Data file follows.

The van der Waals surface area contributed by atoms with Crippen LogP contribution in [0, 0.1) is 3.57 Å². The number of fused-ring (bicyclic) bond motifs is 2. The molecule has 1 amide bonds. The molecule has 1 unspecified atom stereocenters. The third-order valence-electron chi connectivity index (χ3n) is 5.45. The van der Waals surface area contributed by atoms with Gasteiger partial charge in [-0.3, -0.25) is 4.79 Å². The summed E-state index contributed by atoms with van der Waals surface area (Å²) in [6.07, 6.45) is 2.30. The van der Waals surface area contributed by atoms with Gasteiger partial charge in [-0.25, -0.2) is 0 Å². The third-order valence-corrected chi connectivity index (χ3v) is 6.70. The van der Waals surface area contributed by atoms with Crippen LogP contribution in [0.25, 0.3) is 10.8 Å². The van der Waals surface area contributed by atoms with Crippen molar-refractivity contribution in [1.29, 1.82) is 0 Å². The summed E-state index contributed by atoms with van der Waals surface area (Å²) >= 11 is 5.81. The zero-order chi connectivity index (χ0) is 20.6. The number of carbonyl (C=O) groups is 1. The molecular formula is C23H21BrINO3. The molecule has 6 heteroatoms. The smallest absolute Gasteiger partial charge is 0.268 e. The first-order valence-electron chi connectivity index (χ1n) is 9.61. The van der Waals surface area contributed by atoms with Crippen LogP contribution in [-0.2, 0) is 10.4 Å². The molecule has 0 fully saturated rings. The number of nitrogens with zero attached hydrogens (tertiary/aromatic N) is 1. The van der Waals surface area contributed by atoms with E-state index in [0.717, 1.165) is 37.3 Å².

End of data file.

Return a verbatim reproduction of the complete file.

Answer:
The van der Waals surface area contributed by atoms with Crippen LogP contribution in [0, 0.1) is 3.57 Å². The number of fused-ring (bicyclic) bond motifs is 2. The molecule has 1 amide bonds. The molecule has 1 unspecified atom stereocenters. The third-order valence-electron chi connectivity index (χ3n) is 5.45. The van der Waals surface area contributed by atoms with Gasteiger partial charge in [-0.3, -0.25) is 4.79 Å². The summed E-state index contributed by atoms with van der Waals surface area (Å²) in [6.07, 6.45) is 2.30. The van der Waals surface area contributed by atoms with Gasteiger partial charge in [-0.25, -0.2) is 0 Å². The third-order valence-corrected chi connectivity index (χ3v) is 6.70. The van der Waals surface area contributed by atoms with Crippen LogP contribution in [0.25, 0.3) is 10.8 Å². The van der Waals surface area contributed by atoms with Crippen molar-refractivity contribution in [1.29, 1.82) is 0 Å². The summed E-state index contributed by atoms with van der Waals surface area (Å²) >= 11 is 5.81. The zero-order chi connectivity index (χ0) is 20.6. The number of carbonyl (C=O) groups is 1. The molecular formula is C23H21BrINO3. The molecule has 6 heteroatoms. The smallest absolute Gasteiger partial charge is 0.268 e. The first-order valence-electron chi connectivity index (χ1n) is 9.61. The van der Waals surface area contributed by atoms with Crippen LogP contribution in [-0.2, 0) is 10.4 Å². The molecule has 0 fully saturated rings. The number of nitrogens with zero attached hydrogens (tertiary/aromatic N) is 1. The van der Waals surface area contributed by atoms with E-state index in [0.717, 1.165) is 37.3 Å².